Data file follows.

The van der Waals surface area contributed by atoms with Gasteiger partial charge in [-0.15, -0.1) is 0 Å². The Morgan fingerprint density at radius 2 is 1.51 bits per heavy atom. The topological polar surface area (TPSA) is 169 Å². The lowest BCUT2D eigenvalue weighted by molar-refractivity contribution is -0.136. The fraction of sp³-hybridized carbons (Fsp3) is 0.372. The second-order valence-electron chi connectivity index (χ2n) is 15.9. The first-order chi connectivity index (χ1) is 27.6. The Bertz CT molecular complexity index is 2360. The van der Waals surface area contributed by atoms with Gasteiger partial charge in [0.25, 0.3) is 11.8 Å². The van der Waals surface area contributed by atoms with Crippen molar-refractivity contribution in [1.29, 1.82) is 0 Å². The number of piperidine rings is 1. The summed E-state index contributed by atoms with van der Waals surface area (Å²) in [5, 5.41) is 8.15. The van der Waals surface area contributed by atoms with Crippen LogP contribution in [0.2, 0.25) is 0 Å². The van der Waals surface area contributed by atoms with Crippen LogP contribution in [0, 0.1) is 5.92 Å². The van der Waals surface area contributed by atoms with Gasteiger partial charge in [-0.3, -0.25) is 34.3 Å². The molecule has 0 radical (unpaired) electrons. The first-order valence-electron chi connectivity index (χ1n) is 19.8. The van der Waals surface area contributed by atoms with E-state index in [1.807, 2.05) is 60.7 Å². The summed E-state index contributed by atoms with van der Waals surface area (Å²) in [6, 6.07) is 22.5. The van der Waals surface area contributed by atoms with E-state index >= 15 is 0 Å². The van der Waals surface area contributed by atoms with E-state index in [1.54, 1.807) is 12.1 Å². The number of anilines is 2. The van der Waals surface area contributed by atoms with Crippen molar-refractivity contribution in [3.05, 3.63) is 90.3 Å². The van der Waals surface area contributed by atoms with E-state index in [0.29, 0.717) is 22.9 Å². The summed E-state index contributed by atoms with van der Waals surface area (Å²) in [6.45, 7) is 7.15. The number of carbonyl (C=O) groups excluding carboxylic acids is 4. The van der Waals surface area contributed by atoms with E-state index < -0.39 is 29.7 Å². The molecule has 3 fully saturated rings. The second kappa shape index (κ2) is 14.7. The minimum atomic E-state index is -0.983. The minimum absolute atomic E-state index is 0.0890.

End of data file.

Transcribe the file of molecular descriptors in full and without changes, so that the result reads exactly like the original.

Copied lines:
The van der Waals surface area contributed by atoms with Gasteiger partial charge in [-0.15, -0.1) is 0 Å². The Morgan fingerprint density at radius 2 is 1.51 bits per heavy atom. The topological polar surface area (TPSA) is 169 Å². The lowest BCUT2D eigenvalue weighted by molar-refractivity contribution is -0.136. The fraction of sp³-hybridized carbons (Fsp3) is 0.372. The second-order valence-electron chi connectivity index (χ2n) is 15.9. The first-order chi connectivity index (χ1) is 27.6. The Bertz CT molecular complexity index is 2360. The van der Waals surface area contributed by atoms with Gasteiger partial charge in [0.25, 0.3) is 11.8 Å². The van der Waals surface area contributed by atoms with Crippen molar-refractivity contribution in [1.29, 1.82) is 0 Å². The number of piperidine rings is 1. The summed E-state index contributed by atoms with van der Waals surface area (Å²) in [5, 5.41) is 8.15. The van der Waals surface area contributed by atoms with Crippen LogP contribution in [0.2, 0.25) is 0 Å². The van der Waals surface area contributed by atoms with Crippen LogP contribution in [0, 0.1) is 5.92 Å². The van der Waals surface area contributed by atoms with Gasteiger partial charge in [-0.3, -0.25) is 34.3 Å². The molecule has 0 radical (unpaired) electrons. The first-order valence-electron chi connectivity index (χ1n) is 19.8. The van der Waals surface area contributed by atoms with E-state index in [1.807, 2.05) is 60.7 Å². The summed E-state index contributed by atoms with van der Waals surface area (Å²) in [6, 6.07) is 22.5. The van der Waals surface area contributed by atoms with E-state index >= 15 is 0 Å². The van der Waals surface area contributed by atoms with E-state index in [1.54, 1.807) is 12.1 Å². The number of anilines is 2. The van der Waals surface area contributed by atoms with Crippen molar-refractivity contribution in [3.05, 3.63) is 90.3 Å². The van der Waals surface area contributed by atoms with E-state index in [0.29, 0.717) is 22.9 Å². The summed E-state index contributed by atoms with van der Waals surface area (Å²) in [6.45, 7) is 7.15. The number of carbonyl (C=O) groups excluding carboxylic acids is 4. The van der Waals surface area contributed by atoms with E-state index < -0.39 is 29.7 Å². The molecule has 3 fully saturated rings. The second kappa shape index (κ2) is 14.7. The minimum atomic E-state index is -0.983. The minimum absolute atomic E-state index is 0.0890.